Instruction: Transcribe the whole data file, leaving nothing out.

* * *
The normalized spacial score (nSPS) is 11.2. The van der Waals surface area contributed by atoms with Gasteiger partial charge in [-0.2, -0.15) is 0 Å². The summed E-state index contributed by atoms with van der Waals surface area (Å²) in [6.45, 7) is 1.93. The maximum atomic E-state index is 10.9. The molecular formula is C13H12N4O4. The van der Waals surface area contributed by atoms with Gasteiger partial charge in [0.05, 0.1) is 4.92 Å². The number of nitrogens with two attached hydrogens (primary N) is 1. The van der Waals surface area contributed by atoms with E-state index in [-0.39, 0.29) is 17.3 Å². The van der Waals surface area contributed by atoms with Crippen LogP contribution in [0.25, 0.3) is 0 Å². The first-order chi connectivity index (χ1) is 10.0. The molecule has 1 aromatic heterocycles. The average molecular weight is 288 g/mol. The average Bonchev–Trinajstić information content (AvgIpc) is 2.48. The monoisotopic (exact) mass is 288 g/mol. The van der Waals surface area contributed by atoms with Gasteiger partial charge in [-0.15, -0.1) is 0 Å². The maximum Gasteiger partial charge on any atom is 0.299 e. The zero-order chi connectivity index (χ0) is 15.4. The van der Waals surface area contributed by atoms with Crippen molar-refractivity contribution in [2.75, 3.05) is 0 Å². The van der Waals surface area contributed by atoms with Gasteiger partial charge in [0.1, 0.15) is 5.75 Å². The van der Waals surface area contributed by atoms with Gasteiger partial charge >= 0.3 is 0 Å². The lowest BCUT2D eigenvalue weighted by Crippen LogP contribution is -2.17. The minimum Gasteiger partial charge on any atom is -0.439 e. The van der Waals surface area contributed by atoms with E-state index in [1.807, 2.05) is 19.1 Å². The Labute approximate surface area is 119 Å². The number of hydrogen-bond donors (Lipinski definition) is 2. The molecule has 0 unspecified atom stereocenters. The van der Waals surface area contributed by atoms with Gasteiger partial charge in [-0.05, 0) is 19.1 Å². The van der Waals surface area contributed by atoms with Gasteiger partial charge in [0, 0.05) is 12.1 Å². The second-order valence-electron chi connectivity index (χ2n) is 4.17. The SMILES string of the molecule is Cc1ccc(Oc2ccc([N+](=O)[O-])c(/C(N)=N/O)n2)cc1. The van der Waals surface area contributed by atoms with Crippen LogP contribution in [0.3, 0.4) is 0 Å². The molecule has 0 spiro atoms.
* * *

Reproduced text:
The normalized spacial score (nSPS) is 11.2. The van der Waals surface area contributed by atoms with Gasteiger partial charge in [-0.2, -0.15) is 0 Å². The summed E-state index contributed by atoms with van der Waals surface area (Å²) in [6.45, 7) is 1.93. The maximum atomic E-state index is 10.9. The molecular formula is C13H12N4O4. The van der Waals surface area contributed by atoms with Gasteiger partial charge in [0.05, 0.1) is 4.92 Å². The number of nitrogens with two attached hydrogens (primary N) is 1. The van der Waals surface area contributed by atoms with E-state index in [-0.39, 0.29) is 17.3 Å². The van der Waals surface area contributed by atoms with Crippen LogP contribution in [0.25, 0.3) is 0 Å². The first-order chi connectivity index (χ1) is 10.0. The molecule has 1 aromatic heterocycles. The average molecular weight is 288 g/mol. The average Bonchev–Trinajstić information content (AvgIpc) is 2.48. The monoisotopic (exact) mass is 288 g/mol. The van der Waals surface area contributed by atoms with Gasteiger partial charge in [-0.15, -0.1) is 0 Å². The maximum Gasteiger partial charge on any atom is 0.299 e. The zero-order chi connectivity index (χ0) is 15.4. The van der Waals surface area contributed by atoms with Crippen molar-refractivity contribution in [2.75, 3.05) is 0 Å². The van der Waals surface area contributed by atoms with Gasteiger partial charge in [0.1, 0.15) is 5.75 Å². The van der Waals surface area contributed by atoms with Gasteiger partial charge >= 0.3 is 0 Å². The lowest BCUT2D eigenvalue weighted by Crippen LogP contribution is -2.17. The minimum Gasteiger partial charge on any atom is -0.439 e. The van der Waals surface area contributed by atoms with E-state index in [1.807, 2.05) is 19.1 Å². The Labute approximate surface area is 119 Å². The number of hydrogen-bond donors (Lipinski definition) is 2. The molecule has 0 unspecified atom stereocenters. The van der Waals surface area contributed by atoms with Gasteiger partial charge in [-0.05, 0) is 19.1 Å². The van der Waals surface area contributed by atoms with Gasteiger partial charge in [0, 0.05) is 12.1 Å². The second-order valence-electron chi connectivity index (χ2n) is 4.17. The SMILES string of the molecule is Cc1ccc(Oc2ccc([N+](=O)[O-])c(/C(N)=N/O)n2)cc1. The van der Waals surface area contributed by atoms with Crippen LogP contribution in [0.3, 0.4) is 0 Å². The molecule has 0 spiro atoms.